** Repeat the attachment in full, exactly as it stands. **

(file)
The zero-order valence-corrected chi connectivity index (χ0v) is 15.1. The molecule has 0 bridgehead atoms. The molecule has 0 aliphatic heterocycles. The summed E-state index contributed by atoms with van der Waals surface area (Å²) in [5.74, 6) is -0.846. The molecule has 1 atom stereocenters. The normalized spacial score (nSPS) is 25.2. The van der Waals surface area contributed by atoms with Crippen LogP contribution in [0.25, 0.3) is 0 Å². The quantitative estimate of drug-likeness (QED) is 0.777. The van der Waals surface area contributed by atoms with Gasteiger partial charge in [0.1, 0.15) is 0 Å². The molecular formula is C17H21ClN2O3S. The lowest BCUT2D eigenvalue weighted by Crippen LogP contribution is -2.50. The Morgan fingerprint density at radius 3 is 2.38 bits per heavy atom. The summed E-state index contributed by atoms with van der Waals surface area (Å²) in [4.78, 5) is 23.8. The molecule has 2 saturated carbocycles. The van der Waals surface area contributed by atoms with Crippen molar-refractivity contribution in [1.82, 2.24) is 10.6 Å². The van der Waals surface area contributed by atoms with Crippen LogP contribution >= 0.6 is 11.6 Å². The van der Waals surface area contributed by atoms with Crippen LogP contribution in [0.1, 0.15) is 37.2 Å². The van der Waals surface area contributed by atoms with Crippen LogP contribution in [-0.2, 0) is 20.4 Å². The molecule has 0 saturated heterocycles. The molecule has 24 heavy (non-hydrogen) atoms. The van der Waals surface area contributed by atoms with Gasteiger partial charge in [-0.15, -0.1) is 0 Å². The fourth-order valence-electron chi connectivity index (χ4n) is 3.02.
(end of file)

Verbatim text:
The zero-order valence-corrected chi connectivity index (χ0v) is 15.1. The molecule has 0 bridgehead atoms. The molecule has 0 aliphatic heterocycles. The summed E-state index contributed by atoms with van der Waals surface area (Å²) in [5.74, 6) is -0.846. The molecule has 1 atom stereocenters. The normalized spacial score (nSPS) is 25.2. The van der Waals surface area contributed by atoms with Crippen LogP contribution in [0.25, 0.3) is 0 Å². The quantitative estimate of drug-likeness (QED) is 0.777. The van der Waals surface area contributed by atoms with Gasteiger partial charge in [0.1, 0.15) is 0 Å². The molecular formula is C17H21ClN2O3S. The lowest BCUT2D eigenvalue weighted by Crippen LogP contribution is -2.50. The Morgan fingerprint density at radius 3 is 2.38 bits per heavy atom. The summed E-state index contributed by atoms with van der Waals surface area (Å²) in [4.78, 5) is 23.8. The molecule has 2 saturated carbocycles. The van der Waals surface area contributed by atoms with Crippen molar-refractivity contribution in [1.82, 2.24) is 10.6 Å². The van der Waals surface area contributed by atoms with Crippen LogP contribution >= 0.6 is 11.6 Å². The van der Waals surface area contributed by atoms with Crippen LogP contribution in [0.1, 0.15) is 37.2 Å². The van der Waals surface area contributed by atoms with Crippen LogP contribution in [-0.2, 0) is 20.4 Å². The molecule has 0 saturated heterocycles. The molecule has 24 heavy (non-hydrogen) atoms. The van der Waals surface area contributed by atoms with Gasteiger partial charge in [-0.15, -0.1) is 0 Å². The fourth-order valence-electron chi connectivity index (χ4n) is 3.02.